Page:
×

Uh-oh, it looks like your Internet Explorer is out of date.

For a better shopping experience, please upgrade now.

Shirley Jackson's
     

Shirley Jackson's "The Lottery": The Authorized Graphic Adaptation

by Miles Hyman
 

See All Formats & Editions

The classic short story--now in full color

Shirley Jackson's "The Lottery" continues to thrill and unsettle readers nearly seven decades after it was first published. By turns puzzling and harrowing, it raises troubling questions about conformity, tradition, and the specter of ritualized violence that haunts even the most bucolic, peaceful village. This

Overview

The classic short story--now in full color

Shirley Jackson's "The Lottery" continues to thrill and unsettle readers nearly seven decades after it was first published. By turns puzzling and harrowing, it raises troubling questions about conformity, tradition, and the specter of ritualized violence that haunts even the most bucolic, peaceful village. This graphic adaptation, published in time for Jackson's centennial, allows readers to experience "The Lottery" as never before, or discover it anew. The visual artist--and Jackson's grandson--Miles Hyman has crafted an eerie vision of the hamlet where the tale unfolds, its inhabitants, and the unforgettable ritual they set into motion. His four-color, meticulously detailed panels create a noirish atmosphere that adds a new dimension of dread to the original tale. Perfectly timed to the current resurgence of interest in Jackson and her work, Shirley Jackson's "The Lottery": A Graphic Adaptation masterfully reimagines her iconic story with a striking visual narrative.

Editorial Reviews

Kirkus Reviews
★ 2016-07-31
A stunning graphic adaptation of a chilling classic.Hyman, grandson of Shirley Jackson, original author of “The Lottery,” offers his interpretation of her iconic story. In it, townspeople gather to partake in a disturbing tradition—the origins of and reasons for which we are not told. There is mention of bigger towns, where the lottery takes two days, and talk of other, radical towns where the lottery has been eliminated altogether. To follow their lead would mean regressing to living in caves and “eating stewed chickweed and acorns.” Each head of family must draw from an heirloom box a slip of paper. He who draws the slip with the black, circular mark is chosen; his family must draw again. The member of his family who draws the marked slip will be stoned, presumably to death, by the rest of the town, including the remaining family members. Hyman’s illustrations are powerful: rich and evocative graphic realism, softly colored, marrying Rockwell-ian and American Gothic style. The tone, at first, is both ominous and mundane. As the townspeople gather in the June sun, they banter with familiar ease—“Wouldn’t have me leave m’dishes in the sink, now, would you, Joe?”—but beneath the banal, the mood is decidedly baleful. When the black spot is drawn, the mood, along with the color scheme, shifts dramatically: both are immediately drained of the bucolic and sonorous. The rest of the story is starkly depicted in black, white, and harvest orange. The most unnerving illustration depicts a small boy taking up a fistful of child-sized rocks to aim at his pleading mother.A haunting story of humanity’s herd mentality, brilliantly rendered.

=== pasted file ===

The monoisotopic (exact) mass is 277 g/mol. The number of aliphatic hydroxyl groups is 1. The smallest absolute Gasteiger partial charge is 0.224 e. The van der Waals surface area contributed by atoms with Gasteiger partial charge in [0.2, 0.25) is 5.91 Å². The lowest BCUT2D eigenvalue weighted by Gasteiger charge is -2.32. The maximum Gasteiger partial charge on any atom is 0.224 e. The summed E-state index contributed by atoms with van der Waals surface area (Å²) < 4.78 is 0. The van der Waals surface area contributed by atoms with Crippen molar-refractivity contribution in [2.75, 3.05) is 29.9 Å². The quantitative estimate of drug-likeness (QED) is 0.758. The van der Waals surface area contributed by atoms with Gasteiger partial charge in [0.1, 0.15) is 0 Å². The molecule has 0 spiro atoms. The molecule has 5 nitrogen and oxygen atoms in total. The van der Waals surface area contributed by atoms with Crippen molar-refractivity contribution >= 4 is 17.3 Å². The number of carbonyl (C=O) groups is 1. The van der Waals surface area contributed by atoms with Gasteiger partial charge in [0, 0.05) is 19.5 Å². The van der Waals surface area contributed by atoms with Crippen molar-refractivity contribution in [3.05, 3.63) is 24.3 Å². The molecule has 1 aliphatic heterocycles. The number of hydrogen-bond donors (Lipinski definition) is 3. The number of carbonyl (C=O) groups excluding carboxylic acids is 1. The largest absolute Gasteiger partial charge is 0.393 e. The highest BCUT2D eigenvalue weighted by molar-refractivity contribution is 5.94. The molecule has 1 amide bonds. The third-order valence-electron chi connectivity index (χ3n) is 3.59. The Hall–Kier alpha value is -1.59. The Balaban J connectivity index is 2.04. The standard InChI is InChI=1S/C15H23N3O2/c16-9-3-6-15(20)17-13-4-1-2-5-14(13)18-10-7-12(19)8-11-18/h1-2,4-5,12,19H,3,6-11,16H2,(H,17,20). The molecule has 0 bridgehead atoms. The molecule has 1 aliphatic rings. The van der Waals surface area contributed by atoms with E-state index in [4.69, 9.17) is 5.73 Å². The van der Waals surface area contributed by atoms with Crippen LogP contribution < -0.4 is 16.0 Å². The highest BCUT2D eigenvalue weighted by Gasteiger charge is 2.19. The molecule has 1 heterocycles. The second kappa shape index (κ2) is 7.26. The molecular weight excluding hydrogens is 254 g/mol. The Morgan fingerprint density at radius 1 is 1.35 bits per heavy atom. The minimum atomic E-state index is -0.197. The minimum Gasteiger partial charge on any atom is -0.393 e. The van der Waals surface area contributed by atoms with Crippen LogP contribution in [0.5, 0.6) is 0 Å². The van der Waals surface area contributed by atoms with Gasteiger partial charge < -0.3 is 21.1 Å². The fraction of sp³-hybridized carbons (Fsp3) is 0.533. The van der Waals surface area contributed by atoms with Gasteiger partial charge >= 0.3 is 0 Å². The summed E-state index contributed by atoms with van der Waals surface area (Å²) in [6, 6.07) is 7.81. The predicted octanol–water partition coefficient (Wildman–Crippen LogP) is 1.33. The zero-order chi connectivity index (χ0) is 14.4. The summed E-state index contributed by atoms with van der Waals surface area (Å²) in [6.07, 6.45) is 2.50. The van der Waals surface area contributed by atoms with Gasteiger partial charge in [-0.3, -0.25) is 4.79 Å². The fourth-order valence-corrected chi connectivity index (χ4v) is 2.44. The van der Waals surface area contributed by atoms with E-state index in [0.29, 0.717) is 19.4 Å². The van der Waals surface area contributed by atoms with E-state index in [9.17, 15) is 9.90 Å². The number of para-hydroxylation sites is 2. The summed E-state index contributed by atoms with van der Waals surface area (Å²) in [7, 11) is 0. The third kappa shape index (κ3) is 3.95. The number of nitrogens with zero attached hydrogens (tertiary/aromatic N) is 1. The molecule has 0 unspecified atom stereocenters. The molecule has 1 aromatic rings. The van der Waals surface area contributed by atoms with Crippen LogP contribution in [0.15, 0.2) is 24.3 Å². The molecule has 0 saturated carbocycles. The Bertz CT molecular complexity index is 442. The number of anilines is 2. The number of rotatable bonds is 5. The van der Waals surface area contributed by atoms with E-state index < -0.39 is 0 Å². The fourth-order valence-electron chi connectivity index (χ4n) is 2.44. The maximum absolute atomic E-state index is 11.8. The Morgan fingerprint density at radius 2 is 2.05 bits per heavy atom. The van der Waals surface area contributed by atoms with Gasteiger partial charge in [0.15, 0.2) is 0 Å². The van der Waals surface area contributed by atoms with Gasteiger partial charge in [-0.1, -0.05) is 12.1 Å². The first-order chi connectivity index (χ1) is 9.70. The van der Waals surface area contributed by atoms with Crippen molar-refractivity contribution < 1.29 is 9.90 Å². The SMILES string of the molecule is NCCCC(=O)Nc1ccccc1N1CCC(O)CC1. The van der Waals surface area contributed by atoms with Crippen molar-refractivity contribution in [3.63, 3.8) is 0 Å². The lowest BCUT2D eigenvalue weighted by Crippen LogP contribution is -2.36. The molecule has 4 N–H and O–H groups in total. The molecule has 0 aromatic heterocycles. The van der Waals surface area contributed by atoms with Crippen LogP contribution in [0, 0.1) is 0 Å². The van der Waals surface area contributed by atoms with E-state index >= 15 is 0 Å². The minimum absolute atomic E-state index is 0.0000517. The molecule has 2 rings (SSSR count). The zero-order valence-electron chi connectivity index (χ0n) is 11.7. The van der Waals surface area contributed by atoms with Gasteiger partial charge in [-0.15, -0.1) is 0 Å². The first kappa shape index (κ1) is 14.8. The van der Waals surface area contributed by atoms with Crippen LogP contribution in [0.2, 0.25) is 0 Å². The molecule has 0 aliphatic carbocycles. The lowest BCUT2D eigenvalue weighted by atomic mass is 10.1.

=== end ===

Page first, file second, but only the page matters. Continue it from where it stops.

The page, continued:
From the Publisher

55 Books to Read This Fall, Entertainment Weekly

The Books of Fall: Thirteen Intriguing New Titles, Houston Chronicle

"Nearly seventy years after the first publication of 'The Lottery,' Jackson’s grandson Miles Hyman has created a 'graphic adaptation' in dreamlike slow motion . . . Hyman’s most inspired, or audacious, idea is to provide background for the action of June 27 in a prequel dramatizing the evening of June 26 when the grim-faced town elders responsible for the lottery meet to prepare ballots for the drawing, and a tenderly erotic visualization of Tessie Hutchinson on the morning of her death, disrobing, gazing at herself in a mirror, and bathing—for the final time. In an astonishing act of sympathy, Hyman presents Tessie Hutchinson as intensely female; it is perhaps only when the victim-to-be is naked and alone that she acquires a singular identity, if only to surrender it soon. The final illustration depicts the town without any people at all—not a scene in Jackson’s story, but hauntingly effective here." Joyce Carol Oates, The New York Review of Books

"Shirley Jackson's dreadful small-town tale comes alive in the hands of her grandson, Miles Hyman." Entertainment Weekly

"The author’s grandson, Miles Hyman, has added his own take to her unsettling tale about conformity and violence in small-town America: a graphic novel, illustrated in lush, noirish detail." —Anna Russell, The Wall Street Journal

"Gorgeous . . . Hyman translates his grandmother’s famously spare, unyielding prose into an implacably ominous visual journey through one day in a small town with a dark secret." Claire Fallon, The Huffington Post

"A lusciously visual presentation of his grandmother’s chilling story." Jan Gardner, The Boston Globe

"A beautiful book . . . in the way that [it] stays faithful to Jackson’s story, and also in the subtle interweaving of new meanings, Hyman’s graphic adaptation is an exceptional work of art." —Dawn Keetley, PopMatters

"One of the strongest graphic adaptations of a classic work to come along in some time." —Summer Hayes, Booklist

"[Hyman uses] his illustrations to push a little further than his grandmother's words did . . . in Hyman's hands, Jackson's story flabbergasts all over again." —Alyson Ward, Houston Chronicle